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Lady DP and I were talking about the $iena rivalry the other night at the diner (yes, we actually talk about this stuff). What she was asking was before $iena and Albany went from D3 to D1 basically all the schools in the capital district played each other (Albany, $iena, Union, RPI, Skidmore, St. Rose). Why then did Albany and $iena develop a rivalry and not say Albany and Union for example? I thought because $iena has the most arrogant fans but I'm not sure that's it.

My theory is both schools used to be filled with mostly local kids until recently. Some kids went to private schools for high school and then on to $iena for college. Public school kids went on to UA for college. That way the public school kids could start hating the $iena kids before they even got to $iena. I'm just guessing here as all this probably started before I was born. I went to UA in the later 1900's when the two schools rarely played each other in any sport. The exception was hockey where a buddy of mine played on the UA hockey team. That's where I learned that if you went to Albany you were supposed to hate $iena.

I know some of you saw those legendary Albany-$iena games of the 70's and I was curious when things became so heated. I remember the game two years ago at the Pepsi there were a couple of older guys behind me who were loudly booing the $iena players when they came on the court. These guys hadn't seen the teams play in over 20 years and they were still that animinated. Those must have been great games.

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This is a great question. All I can tell you is that when I arrived on campus in 1969, the rivalry was already very heated. I'm hoping OldTimer can shed better light as he indicated he played in the years before the nickname was changed from the Peds to the Great Danes.

 

It would be terrific if one of the local newspaper sports reporters did in depth interviews with Doc and some oldtime Siena faithful and presented a balanced look at the issue in the weeks leading up to the game.

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DP, i think you hit it on the head regarding the public v. private school journey. I too would like to see the answer to this question. I do know this, as for football, UNION was definately our local rival. A loss to Union was something we couldnt stand. Unfortunately it came with an disturbing regularity.

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Can't tell you about the Indians before 1968, but as for the other colleges, RPI had hockey and never paid much attention to hoops themselves, St. Rose went from NAIA straight to D-II so they never played UA much, and the Fighting Wombats of Skidmore were women-only until the mid-80s (when they started men's teams, they changed the name to Thoroughbreds). Then when cable TV and ESPN arrived in the late 70s attendance at all D-III sports fell off.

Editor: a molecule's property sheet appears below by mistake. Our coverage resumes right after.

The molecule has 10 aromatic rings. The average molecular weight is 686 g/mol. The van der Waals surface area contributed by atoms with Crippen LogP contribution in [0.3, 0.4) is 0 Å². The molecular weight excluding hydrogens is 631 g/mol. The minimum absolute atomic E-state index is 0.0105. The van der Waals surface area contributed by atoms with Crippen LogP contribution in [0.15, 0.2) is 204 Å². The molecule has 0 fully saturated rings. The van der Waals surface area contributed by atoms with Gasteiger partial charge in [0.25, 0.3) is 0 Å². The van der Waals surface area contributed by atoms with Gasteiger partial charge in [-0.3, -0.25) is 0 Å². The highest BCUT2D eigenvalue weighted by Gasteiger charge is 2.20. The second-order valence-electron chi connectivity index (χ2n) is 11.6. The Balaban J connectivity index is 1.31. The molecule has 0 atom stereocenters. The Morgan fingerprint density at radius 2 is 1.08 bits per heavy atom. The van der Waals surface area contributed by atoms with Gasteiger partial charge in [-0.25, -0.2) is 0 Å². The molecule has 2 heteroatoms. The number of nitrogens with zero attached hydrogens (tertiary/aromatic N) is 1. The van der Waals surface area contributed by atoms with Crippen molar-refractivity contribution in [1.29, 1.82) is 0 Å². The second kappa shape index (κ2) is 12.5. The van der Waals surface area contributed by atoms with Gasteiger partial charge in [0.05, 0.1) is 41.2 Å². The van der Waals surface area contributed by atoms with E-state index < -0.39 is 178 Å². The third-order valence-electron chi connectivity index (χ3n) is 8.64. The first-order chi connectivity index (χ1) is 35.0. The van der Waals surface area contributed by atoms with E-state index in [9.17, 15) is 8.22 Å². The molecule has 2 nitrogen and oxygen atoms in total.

I also suspect that forty years ago fewer students had cars (forbidden to freshmen at RPI) so there wouldn't be quite as much mingling between students in the bars of Schenectady, Albany and Troy, while $iena had mainly commuter students and is centrally located but has few spots near their campus. That's just a guess, though.

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All of the thoughts on this thread are pretty accurate. RPI scheduled and scrimmaged Albany often in the late 50's and 60's, Union was a little more reluctant to schedule a public school until the mid-60's although scrimmages were frequent in the 50's and 60's. Siena is a different story. They were a nationally recognized program in the early 50's and in the late 50's and 60's still played Niagara, Canisius and St. Bonaventure even though they had been forced to give up their scholarship program. The result was a huge incentive to "BEAT SIENA"! I think the attendance at the renewal of this rivalry indicates how intense it was. One theory that is not correct is the local private versus local public college rivalry. Remember that in the late 50's and early 60's when Albany was a "teachers college", it was also the ONLY teachers college that you could teach at the secondary or high school level. As a result only one player lived within 100 miles of Albany and Siena had many players who were not local.

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I have to agree with Statefan that it would be great to read more about this either from the University or one of the local papers. In all those games played and the intensity of the rivalry I have a feeling there are alot of good stories.

I suspect if the teams had never played before we would have started building a rivalry two years ago. I call this a rivalry but it won't really be one until Albany wins one of these games. When that happens there will probably be $iena fans lining up to throw themselves off the Dunn Memorial Bridge.

One of the more engaging features of Coach Brown is that he seems to understand how much Danes fans want to win the $iena game. I was a little disappointed last year at the basketball luncheon when Patterson refered to the $iena game as just another game. Brown knows differently, it's not just another game and probably never has been.

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